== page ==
• It is noted that the example rules described above with respect to FIG. 3 are merely some examples of rules and actions, e.g., mitigation steps, that may be utilized by feedback application 312. The rules are provided merely for illustrative purposes, and embodiments are not limited to the specific actions or rules shown in FIG. 3 or described above. For example, in other embodiments an action may involve directing a customer to an online web chat or webcast that is currently active, or will be active in the future. Rules may be established, based on factors such as availability of the web chat/webcast or subject matter of the customer's concern, for when this action is initiated. Also, the actions may not be performed to mitigate any negative feedback, but rather to provide additional information, offer different products or services, or other action performed in response to positive or neutral feedback and not negative feedback.
  • Referring back to FIG. 2, the feedback received by feedback application 112 can be provided by customers in a number of different ways. In one embodiment, the feedback is provided by a customer using the same communication mode used to establish the communication session. If the communication session is a telephone call, the feedback can be provided by the customer using the telephone. As one example, during the call, a menu can be provided to a customer to allow the customer to indicate levels of satisfaction using the number keys on a telephone. The feedback would be encoded using dual-tone multi-frequency codes. In some embodiments, the tones would be received by the feedback application 112 and filtered so that the agent that is on the call with a customer does not hear the tones.
  • In other embodiments, the feedback may be provided by a different mode of communication than is used for the communication session. For example, if a communication session is a phone call, a customer may be allowed to provide the feedback using a website. FIG. 4 illustrates a user interface 400 that may be displayed on a website that is accessible to a customer to allow the customer to provide feedback while on a telephone call with an agent. As shown in FIG. 4, user interface 400 includes a feedback element 404 which allows a user to indicate a level of satisfaction with the phone call. Element 404 includes a sliding scale 408 and an indicator 412. At any time during the phone call, a user can move indicator 412 to express a level of satisfaction with the communication session. The user interface 400 also includes a button 416 that a user can click if the customer does not believe that his or her issue is being understood. User interface 400 is merely one example of how customers can provide feedback, and other embodiments are not limited to the user interface 400. Also, embodiments of user interface 400 may be displayed on a website, an e-mail, in a multimedia message or by some other communications means to allow the customer to provide feedback. Other modes of communication that may be used by a customer to provide feedback include, without limitation, social networks (Facebook, Twitter, MySpace), DTMF codes, video streaming.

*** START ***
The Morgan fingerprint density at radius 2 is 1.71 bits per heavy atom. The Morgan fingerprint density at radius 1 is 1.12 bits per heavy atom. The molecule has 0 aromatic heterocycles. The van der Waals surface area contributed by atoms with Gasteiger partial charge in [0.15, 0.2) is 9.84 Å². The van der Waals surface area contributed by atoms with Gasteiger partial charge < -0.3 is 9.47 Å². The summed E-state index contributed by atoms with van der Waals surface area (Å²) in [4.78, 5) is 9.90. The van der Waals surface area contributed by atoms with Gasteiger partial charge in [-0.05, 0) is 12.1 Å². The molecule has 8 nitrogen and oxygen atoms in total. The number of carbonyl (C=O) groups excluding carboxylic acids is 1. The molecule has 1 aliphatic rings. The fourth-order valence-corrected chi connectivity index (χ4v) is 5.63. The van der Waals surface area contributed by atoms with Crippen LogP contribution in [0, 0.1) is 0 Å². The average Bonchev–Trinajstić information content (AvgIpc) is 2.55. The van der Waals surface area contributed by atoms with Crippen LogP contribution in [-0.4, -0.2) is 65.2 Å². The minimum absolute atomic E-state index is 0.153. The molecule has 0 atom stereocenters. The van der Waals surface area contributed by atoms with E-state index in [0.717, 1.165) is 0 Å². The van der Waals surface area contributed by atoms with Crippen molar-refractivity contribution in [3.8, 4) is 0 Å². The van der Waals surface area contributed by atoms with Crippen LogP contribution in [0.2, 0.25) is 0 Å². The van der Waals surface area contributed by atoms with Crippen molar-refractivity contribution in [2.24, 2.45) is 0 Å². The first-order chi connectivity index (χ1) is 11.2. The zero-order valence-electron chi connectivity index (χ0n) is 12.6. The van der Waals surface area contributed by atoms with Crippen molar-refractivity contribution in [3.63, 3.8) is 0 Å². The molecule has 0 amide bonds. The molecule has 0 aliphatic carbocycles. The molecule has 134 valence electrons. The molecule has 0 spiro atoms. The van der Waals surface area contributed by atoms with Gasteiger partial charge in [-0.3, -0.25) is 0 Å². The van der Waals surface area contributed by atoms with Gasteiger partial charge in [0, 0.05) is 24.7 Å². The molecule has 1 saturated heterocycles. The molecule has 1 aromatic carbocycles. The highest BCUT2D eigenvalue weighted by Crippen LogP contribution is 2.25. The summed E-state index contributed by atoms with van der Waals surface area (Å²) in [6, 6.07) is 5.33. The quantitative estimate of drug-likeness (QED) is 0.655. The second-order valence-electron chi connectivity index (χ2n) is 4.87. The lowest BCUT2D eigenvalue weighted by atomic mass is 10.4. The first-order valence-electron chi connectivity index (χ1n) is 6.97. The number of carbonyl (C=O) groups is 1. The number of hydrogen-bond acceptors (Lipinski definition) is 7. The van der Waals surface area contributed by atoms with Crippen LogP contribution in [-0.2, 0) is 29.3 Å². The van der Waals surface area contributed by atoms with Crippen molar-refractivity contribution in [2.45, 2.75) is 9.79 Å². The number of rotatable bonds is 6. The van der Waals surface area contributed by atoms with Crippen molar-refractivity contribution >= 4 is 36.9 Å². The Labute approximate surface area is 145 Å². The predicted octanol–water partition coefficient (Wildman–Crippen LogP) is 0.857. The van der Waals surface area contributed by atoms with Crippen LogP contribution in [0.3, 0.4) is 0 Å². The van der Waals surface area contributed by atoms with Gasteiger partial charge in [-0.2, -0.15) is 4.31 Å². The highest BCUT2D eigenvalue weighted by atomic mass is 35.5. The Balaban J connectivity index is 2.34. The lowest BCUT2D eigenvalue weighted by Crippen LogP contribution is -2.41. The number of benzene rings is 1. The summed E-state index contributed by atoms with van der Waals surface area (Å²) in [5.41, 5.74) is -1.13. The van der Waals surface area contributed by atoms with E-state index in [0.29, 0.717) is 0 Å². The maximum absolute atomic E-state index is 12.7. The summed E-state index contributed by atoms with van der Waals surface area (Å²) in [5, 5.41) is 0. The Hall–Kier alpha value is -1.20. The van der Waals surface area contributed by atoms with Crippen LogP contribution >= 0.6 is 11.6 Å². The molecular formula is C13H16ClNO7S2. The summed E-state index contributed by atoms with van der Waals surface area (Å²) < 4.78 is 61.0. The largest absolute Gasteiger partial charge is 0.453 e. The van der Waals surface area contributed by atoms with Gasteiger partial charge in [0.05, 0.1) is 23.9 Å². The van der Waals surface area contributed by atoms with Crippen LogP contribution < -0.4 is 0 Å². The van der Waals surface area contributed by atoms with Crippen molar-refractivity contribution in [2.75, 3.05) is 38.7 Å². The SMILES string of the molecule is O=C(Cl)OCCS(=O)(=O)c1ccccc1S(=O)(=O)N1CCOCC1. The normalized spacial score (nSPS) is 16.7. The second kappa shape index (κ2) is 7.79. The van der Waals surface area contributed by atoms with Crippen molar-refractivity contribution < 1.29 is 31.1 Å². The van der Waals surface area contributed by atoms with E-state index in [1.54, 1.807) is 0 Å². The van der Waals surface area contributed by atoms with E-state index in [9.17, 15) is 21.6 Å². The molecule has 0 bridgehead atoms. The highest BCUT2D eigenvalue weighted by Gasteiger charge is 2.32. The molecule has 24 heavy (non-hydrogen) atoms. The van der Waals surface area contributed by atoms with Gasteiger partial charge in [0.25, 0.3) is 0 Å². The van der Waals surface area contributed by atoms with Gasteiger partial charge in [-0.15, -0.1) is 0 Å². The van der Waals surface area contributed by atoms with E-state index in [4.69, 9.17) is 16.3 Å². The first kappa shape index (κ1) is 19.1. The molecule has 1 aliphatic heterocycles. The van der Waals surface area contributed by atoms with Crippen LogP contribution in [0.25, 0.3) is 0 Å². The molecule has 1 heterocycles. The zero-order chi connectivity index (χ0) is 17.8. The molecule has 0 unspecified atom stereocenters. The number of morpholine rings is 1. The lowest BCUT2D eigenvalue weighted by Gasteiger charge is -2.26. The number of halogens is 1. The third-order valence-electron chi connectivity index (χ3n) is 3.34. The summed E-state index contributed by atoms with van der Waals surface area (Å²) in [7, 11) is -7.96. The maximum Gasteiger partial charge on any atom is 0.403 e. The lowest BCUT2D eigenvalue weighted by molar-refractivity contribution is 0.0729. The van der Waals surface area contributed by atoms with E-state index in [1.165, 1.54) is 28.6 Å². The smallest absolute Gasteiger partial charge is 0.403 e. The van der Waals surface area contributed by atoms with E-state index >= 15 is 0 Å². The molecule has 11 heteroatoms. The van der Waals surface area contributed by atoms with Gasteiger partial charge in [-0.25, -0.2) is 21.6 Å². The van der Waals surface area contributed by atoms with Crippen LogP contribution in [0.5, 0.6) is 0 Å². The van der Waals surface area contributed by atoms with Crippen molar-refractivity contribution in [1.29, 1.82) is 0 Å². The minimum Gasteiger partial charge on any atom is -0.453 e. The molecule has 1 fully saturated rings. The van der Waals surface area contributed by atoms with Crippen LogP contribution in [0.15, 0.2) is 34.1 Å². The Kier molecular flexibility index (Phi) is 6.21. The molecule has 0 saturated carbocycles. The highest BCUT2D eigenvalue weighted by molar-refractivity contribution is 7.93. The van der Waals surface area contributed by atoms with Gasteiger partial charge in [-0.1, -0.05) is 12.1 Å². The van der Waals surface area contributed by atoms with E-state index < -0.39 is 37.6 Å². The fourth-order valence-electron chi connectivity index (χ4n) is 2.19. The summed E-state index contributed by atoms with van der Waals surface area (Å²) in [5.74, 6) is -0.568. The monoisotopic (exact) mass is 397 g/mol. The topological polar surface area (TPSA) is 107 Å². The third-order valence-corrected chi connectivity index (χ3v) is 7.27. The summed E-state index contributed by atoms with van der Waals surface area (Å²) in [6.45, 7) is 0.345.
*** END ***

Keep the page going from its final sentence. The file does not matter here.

• In some embodiments, the feedback is provided in response to a request sent by feedback application 112. In these embodiments, feedback application 112 may be configured to request feedback from the customer on a predetermined schedule. For example, the feedback application 112 may be configured to request feedback on a 1 minute interval. Accordingly, every minute, feedback application 112 may prompt the customer for feedback. The customer can then utilize the keypad on a telephone or a displayed user interface to provide feedback. In some embodiments, a customer is free to provide feedback at any time and is also prompted periodically by feedback application 112 to provide feedback. In other embodiments, a customer is only allowed to provide feedback when requested by feedback application 112.
  • It is noted that in some embodiments, the feedback received by feedback application 112 is not provided by customer using a menu or display. In some embodiments, the negative feedback received from a customer is detected by feedback application 112. The feedback application 112 may detect signs of stress in a customer. As one example, feedback application 112 may detect speech patterns such as a customer repeating themselves, speaking louder, pitch changes, or other signs that are interpreted as negative feedback. In response, the feedback application 112 may initiate a mitigation step.
  • As can be appreciated, the communication sessions between customer and an agent, and the feedback provided by the customer during the communication session, can utilize various communication modes. Some examples including, without limitation: web chat, websites, short message service (text messages), multimedia message service (multimedia messages), instant messaging, telephone systems, and e-mail.